Nashville Ballet is populated with some of the most talented dancers in the country. From the stars to the newest in the second company, the technical merit of these artists is unquestionable. This was noticable in the corps of women as they were partnered in an adagio section and a sea of beautiful turned-out legs held a high developpe devant for an uncomfortable amount of time. Throughout the show, I don’t believe I saw a single failed pirouette from any man, and the landings from tours were flawless. The choreography was challenging and seemed pretty relentless and at no time did the dancers appear tired. Their technique and stamina was very impressive. Sadie Bo Harris, as Lady Fortuna, stole the show. While her dancing, especially displays of extension, was mesmerizing, she could command attention while doing nothing but bouree. My only qualms with the dancers were in Brendon LaPier as the Sun and Krissy Johnson as Flora. LaPier looked afraid and therefore more like a technically good but insecure student. There was a great deal of stiffness held in his neck and shoulders.  Johnson seemd too peppy in her role of Flora. SHe lacked a certain delicacy and there was something of a cheerleader energy about her. Her shoes were also too loud, she didn’t put her heel down at all in a series of step-over, lame-duck, (they go by various  names) turns, and I saw her royally mess up a renverse which I only mention because it is my favorite of all the ballet vocabulary. These are things I’m sure most people wouldn’t notice and for the most part, the dancers were exceptional in performance and technical skill.


Between the concept and execution, the creative part lies in the choreography from Artistic Director Paul Vasterling. It was indeed, creative, filled with inventive use of prop, space, and steps and did well to serve the range of character. The opening and closing with the circle fo dancers surrounding Lady Fortuna were especially stunning, as was the gorgeous final pas de deux. There were just a few moments mostly in the tavern scene where the steps came across as overly flamboyant. I know that they were supposed to be joyous and drunk and a little ridiculous but the part where a big group of men were skipping about waving their arms overhead was just uncomfortable. It is moments like this when I feel that I need to defend ballet from the stereotypes of being ‘for sissies’ and swear that it isn’t all like this. There is a difference in developing a jovial scene and just making people look stupid and my only problem with the show was that moments of the choreography did the latter for these wonderful dancers. Though I will say that some of the men looked like they were wearing more makeup than your average circus clown. Someone needs to tell one male from the corps that he doesn’t need to darken his eyebrows so much. Watching this one in particular in the aforementioned bit of choreography it’s no wonder why a lot of people make the assumptions that are made about ballet and ballet dancers. I can only imagine what ‘hockey jersey wearing’ guy was thinking, but maybe now I’m the one casting a stereotype.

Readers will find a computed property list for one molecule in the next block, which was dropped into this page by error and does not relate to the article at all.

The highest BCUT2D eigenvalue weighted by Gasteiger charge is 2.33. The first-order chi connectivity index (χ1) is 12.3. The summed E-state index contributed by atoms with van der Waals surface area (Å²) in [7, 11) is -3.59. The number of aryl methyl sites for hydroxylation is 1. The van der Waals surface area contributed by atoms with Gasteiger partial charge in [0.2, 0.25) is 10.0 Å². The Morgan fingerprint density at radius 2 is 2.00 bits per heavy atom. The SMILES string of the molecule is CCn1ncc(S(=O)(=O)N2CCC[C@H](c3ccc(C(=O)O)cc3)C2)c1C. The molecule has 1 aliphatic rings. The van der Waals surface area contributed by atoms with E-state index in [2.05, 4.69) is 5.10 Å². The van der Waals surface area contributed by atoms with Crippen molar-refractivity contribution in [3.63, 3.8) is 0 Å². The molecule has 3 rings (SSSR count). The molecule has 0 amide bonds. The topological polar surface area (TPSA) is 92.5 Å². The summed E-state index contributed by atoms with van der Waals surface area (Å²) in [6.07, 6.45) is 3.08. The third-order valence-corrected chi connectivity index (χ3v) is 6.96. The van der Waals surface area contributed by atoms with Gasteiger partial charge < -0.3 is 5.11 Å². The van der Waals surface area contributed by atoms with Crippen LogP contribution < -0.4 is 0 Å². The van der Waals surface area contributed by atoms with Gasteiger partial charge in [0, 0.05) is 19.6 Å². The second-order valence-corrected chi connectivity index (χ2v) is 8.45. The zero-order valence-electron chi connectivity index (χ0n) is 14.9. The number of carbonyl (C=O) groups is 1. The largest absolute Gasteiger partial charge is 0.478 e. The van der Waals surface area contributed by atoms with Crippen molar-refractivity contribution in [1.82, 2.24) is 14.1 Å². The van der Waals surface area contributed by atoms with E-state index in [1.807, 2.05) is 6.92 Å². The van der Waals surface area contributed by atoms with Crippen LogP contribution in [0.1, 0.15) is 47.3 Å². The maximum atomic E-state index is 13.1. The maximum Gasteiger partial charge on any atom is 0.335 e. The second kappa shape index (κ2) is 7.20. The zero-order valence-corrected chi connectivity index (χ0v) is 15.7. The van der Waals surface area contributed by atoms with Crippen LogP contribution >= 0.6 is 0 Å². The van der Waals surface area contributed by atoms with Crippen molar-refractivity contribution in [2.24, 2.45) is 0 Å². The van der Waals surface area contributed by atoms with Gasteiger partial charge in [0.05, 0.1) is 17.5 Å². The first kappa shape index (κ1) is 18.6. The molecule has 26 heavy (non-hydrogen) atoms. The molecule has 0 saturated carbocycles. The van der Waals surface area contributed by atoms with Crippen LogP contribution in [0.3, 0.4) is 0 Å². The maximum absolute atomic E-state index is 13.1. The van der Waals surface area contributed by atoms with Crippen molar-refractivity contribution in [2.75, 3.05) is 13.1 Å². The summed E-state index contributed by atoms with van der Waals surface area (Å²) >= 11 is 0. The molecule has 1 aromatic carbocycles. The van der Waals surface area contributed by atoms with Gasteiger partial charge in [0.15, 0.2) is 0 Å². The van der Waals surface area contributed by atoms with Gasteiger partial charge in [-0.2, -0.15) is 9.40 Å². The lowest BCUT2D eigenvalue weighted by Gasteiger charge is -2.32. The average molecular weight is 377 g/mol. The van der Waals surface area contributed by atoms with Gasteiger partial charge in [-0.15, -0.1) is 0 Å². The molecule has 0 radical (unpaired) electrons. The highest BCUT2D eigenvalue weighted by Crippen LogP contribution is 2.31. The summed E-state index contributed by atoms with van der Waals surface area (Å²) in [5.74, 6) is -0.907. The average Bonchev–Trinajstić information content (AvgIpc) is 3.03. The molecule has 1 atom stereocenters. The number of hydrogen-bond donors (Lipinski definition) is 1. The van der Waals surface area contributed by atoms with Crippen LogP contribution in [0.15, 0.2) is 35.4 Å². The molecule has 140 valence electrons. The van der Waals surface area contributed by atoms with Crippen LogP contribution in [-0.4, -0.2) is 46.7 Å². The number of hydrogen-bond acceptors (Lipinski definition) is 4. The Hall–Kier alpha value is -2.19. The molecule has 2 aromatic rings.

Art is not only as good as the subject matter or the artists’ execution. Every step of the creation from concept to craft to final small details must do justice to both history and current climate to be successful. For the most part, Nashville Ballet’s Carmina Burana did just that.

9 thoughts on “Review:Nashville Ballet’s Carmina Burana